The future of cell therapy: Novel study tests treatment for radiation-induced dry mouth


For certain side effects of complex and lifesaving medical procedures, care teams can be left with limited and risky treatment options, but a program at UW Health is changing that using patients’ own cells as “living therapeutics.”

In 2017, the UW Program for Advanced Cell Therapy (PACT), in partnership with the UW Carbone Cancer Center, began examining this possibility and recently treated its first patients in a first-of-its-kind clinical trial to treat dry mouth — technically termed xerostomia — which is a serious side effect that can arise after radiation therapy in head and neck cancer patients.

What seems like a minor annoyance on a hot day is a common and major hindrance to quality of life for patients following radiation treatment, according to Dr. Jacques Galipeau, director, PACT.

Jacques Galipeau
Jacques Galipeau

“Patients who have dry mouth struggle to eat, sleep and speak, on top of the pain, fatigue and tooth decay it can cause,” he said. “Now we have something that has the potential to treat this without any serious side effects.”

The new therapy uses a special kind of cell from the body’s bone marrow called interferon-gamma activated marrow stromal cells. Once the cells are collected with a needle from the liquid part of bone marrow (the spongy material inside bones that generates red blood cells), they are processed and a crop of cells are grown at PACT’s pharmaceutical-grade cell manufacturing facility at University Hospital. Then, the cells are injected into saliva-producing glands to replenish the tissue and restore function.

The PACT dry mouth trial is led by Dr. Randy Kimple, associate professor of human oncology, UW School of Medicine and Public Health. Kimple and his team will enroll about 20 people in the trial.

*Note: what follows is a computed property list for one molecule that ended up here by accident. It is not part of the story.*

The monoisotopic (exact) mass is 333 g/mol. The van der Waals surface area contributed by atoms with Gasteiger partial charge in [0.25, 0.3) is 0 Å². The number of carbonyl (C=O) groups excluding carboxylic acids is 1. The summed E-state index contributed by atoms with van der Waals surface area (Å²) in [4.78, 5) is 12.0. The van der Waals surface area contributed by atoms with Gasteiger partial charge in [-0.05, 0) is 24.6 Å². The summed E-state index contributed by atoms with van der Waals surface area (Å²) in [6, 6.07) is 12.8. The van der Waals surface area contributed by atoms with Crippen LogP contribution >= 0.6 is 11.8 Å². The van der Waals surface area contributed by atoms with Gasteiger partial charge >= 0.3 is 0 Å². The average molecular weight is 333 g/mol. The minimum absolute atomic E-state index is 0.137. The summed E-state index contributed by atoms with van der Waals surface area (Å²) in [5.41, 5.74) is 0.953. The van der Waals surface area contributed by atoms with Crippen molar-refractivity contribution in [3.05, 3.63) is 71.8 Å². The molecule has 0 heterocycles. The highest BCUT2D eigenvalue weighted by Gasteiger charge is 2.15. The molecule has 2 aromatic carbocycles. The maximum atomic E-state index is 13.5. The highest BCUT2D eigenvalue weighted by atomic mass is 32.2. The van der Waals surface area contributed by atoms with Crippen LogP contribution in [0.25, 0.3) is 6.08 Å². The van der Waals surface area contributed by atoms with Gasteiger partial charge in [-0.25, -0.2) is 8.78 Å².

Randy Kimple
Randy Kimple

Currently, the only options to help these patients is to ask them to consume specifically prepared food, suck on sugar-free candy and drink water frequently, Kimple said.

“We can do better than this for these patients,” he said. “We are at the starting line, and if this proves safe, we will start testing efficacy and soon we hope to have the best possible alternative to make their lives as comfortable as we can.”

Philanthropy can help expand the scope of this study’s future phases, and other novel clinical trials conducted by PACT researchers. Other studies include research investigating the use of mesenchymal stromal cells to prevent cytomegalovirus reinfection in kidney transplant and bone marrow transplant patients, for example. The impact of such research is tremendous but it takes resources to make it a reality, Galipeau said.

“The help of outside funding is critical to our work,” he said. “We have the ideas and the technology, but to help the largest number of people the fastest, it’s going to take investment.”

Philanthropy helps expand research of this type, and highlights the vital importance of the recently announced Wisconsin Medicine philanthropic campaign designed to invest in the future of health and enable researchers and providers to revolutionize cell therapy and other medical science and health care.